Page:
Why is the price of gold not soaring?

Here’s why it should be.

Yesterday the Bank of Japan, (BOJ), announced unprecedented steps, (for them), aimed explicitly at the creation of inflation, with a stated target of 2 per cent in two years. The new boys at the BOJ helm, (who were carefully hand-picked to ensure they would do this), used their first meeting to push through a raft of measures which more than sated even the market’s craving for action. This was heady stuff for central bankers, (especially Japanese ones, who for years have been notorious for under-delivery); they will aim to double the money supply to Yen 270 trn, (roughly USD 3 trn), in two years, almost doubling the amount of monthly bond purchases and lengthening the maximum permissible maturity to include 40-year bonds, increased the pace at which they will buy Exchange Traded Funds and Real Estate Investment Trusts, and even decided to ditch, (temporarily at first), its so-called ‘banknote’ rule, under which its total bond purchases were hitherto limited to the amount of Yen in circulation.

Not surprisingly these measures caused the yen to dive on the foreign exchange markets and Japanese 10-year government bond yields fell below 0.5 per cent. Only in Japan would investors be happy to buy these bonds, with that yield, 0.5 per cent per annum, when the government and the central bank is intent upon creating inflation of at least 2 per cent per annum-only in Japan because over 90 per cent of Japanese bond issuance is snapped up by domestic investors-individuals, pension funds, life insurance companies, government entities.

Will this continue happily forever? That depends on the degree of "success" which the BOJ’s policies enjoy. Japan Inc. had certainly better hope so, with interest rate payments already accounting for more than a quarter of government spending-even with interest rates at 0.5 per cent and lower for shorter maturities!

This is where gold should come into the picture - how can the world’s third largest economy embark on such an explicit inflationary policy without investors rushing to secure an inflation hedge by acquiring the age-old comfort of gold? One explanation is simply inertia; the market has endured nearly two decades of deflation in Japan and will take time to get worried about inflation there, secondly it will take time for Japanese liquidity to find its way into the global economy, but most importantly, the Cypriot and the North Korean crises loom large in investors’ minds and the only challenger to gold as a safe-haven is the US Dollar-hence an unstable equilibrium has formed with regard to the price of gold expressed in US Dollars.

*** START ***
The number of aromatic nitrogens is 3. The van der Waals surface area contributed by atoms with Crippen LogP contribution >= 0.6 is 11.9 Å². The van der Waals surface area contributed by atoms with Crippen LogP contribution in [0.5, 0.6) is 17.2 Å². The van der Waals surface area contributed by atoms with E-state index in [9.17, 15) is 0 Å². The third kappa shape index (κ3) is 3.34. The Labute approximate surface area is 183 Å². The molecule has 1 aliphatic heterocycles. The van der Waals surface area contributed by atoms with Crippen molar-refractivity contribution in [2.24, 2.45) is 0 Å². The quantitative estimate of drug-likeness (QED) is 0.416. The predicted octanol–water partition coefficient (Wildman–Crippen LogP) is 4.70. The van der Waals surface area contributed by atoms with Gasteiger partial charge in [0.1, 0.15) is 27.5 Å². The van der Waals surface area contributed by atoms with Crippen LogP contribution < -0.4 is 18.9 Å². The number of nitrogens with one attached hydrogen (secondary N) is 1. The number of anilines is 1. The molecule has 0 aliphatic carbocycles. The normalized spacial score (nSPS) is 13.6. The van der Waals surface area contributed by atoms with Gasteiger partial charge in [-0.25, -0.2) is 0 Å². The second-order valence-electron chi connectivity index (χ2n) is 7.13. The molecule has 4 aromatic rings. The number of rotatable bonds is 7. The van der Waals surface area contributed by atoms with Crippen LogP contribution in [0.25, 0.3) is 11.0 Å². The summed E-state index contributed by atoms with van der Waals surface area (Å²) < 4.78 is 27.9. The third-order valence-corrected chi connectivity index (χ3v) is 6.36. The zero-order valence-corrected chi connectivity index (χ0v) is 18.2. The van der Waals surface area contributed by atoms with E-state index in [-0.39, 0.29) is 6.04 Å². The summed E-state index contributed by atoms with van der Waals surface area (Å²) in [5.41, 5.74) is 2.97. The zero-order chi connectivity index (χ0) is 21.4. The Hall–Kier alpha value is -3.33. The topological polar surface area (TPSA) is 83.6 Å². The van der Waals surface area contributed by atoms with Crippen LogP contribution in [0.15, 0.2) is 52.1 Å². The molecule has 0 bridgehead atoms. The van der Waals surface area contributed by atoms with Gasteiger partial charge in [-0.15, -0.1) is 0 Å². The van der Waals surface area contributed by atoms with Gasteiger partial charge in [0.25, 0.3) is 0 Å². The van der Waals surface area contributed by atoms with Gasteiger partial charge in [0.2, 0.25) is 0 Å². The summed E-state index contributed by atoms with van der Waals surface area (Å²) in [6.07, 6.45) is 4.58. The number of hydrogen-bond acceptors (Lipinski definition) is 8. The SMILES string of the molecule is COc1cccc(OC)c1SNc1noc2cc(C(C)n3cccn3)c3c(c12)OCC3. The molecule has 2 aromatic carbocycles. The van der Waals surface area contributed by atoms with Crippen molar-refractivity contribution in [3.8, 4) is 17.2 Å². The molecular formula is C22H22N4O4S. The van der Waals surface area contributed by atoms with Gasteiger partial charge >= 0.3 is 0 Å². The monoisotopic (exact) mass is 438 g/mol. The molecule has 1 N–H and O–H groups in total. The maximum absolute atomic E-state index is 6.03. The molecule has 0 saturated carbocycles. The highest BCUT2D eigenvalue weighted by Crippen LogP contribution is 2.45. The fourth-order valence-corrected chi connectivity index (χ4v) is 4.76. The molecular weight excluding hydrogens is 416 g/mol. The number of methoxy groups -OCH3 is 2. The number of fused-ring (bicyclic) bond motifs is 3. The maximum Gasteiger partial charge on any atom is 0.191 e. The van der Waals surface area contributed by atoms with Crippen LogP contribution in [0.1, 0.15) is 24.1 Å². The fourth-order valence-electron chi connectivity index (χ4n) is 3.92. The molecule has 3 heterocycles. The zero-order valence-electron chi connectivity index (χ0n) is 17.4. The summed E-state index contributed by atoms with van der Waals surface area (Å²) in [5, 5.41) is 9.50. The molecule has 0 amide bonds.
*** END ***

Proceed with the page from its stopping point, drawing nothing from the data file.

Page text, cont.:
If you believe that the Cypriot crisis will ultimately fade from memory and, pray God, North Korea is playing its old game of sabre-rattling to extort more aid, then someday soon gold will have its day and now is it great time to buy.

Photograph: Getty Images

Chairman of  Saxo Capital Markets Board

An Honours Graduate from Oxford University, Nick Beecroft has over 30 years of international trading experience within the financial industry, including senior Global Markets roles at Standard Chartered Bank, Deutsche Bank and Citibank. Nick was a member of the Bank of England's Foreign Exchange Joint Standing Committee.

More of his work can be found here.

Photo: Getty
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Theresa May is paying the price for mismanaging Boris Johnson

The Foreign Secretary's bruised ego may end up destroying Theresa May. 

And to think that Theresa May scheduled her big speech for this Friday to make sure that Conservative party conference wouldn’t be dominated by the matter of Brexit. Now, thanks to Boris Johnson, it won’t just be her conference, but Labour’s, which is overshadowed by Brexit in general and Tory in-fighting in particular. (One imagines that the Labour leadership will find a way to cope somehow.)

May is paying the price for mismanaging Johnson during her period of political hegemony after she became leader. After he was betrayed by Michael Gove and lacking any particular faction in the parliamentary party, she brought him back from the brink of political death by making him Foreign Secretary, but also used her strength and his weakness to shrink his empire.

The Foreign Office had its responsibility for negotiating Brexit hived off to the newly-created Department for Exiting the European Union (Dexeu) and for navigating post-Brexit trade deals to the Department of International Trade. Johnson was given control of one of the great offices of state, but with no responsibility at all for the greatest foreign policy challenge since the Second World War.

Adding to his discomfort, the new Foreign Secretary was regularly the subject of jokes from the Prime Minister and cabinet colleagues. May likened him to a dog that had to be put down. Philip Hammond quipped about him during his joke-fuelled 2017 Budget. All of which gave Johnson’s allies the impression that Johnson-hunting was a licensed sport as far as Downing Street was concerned. He was then shut out of the election campaign and has continued to be a marginalised figure even as the disappointing election result forced May to involve the wider cabinet in policymaking.

His sense of exclusion from the discussions around May’s Florence speech only added to his sense of isolation. May forgot that if you aren’t going to kill, don’t wound: now, thanks to her lost majority, she can’t afford to put any of the Brexiteers out in the cold, and Johnson is once again where he wants to be: centre-stage. 

Stephen Bush is special correspondent at the New Statesman. His daily briefing, Morning Call, provides a quick and essential guide to domestic and global politics.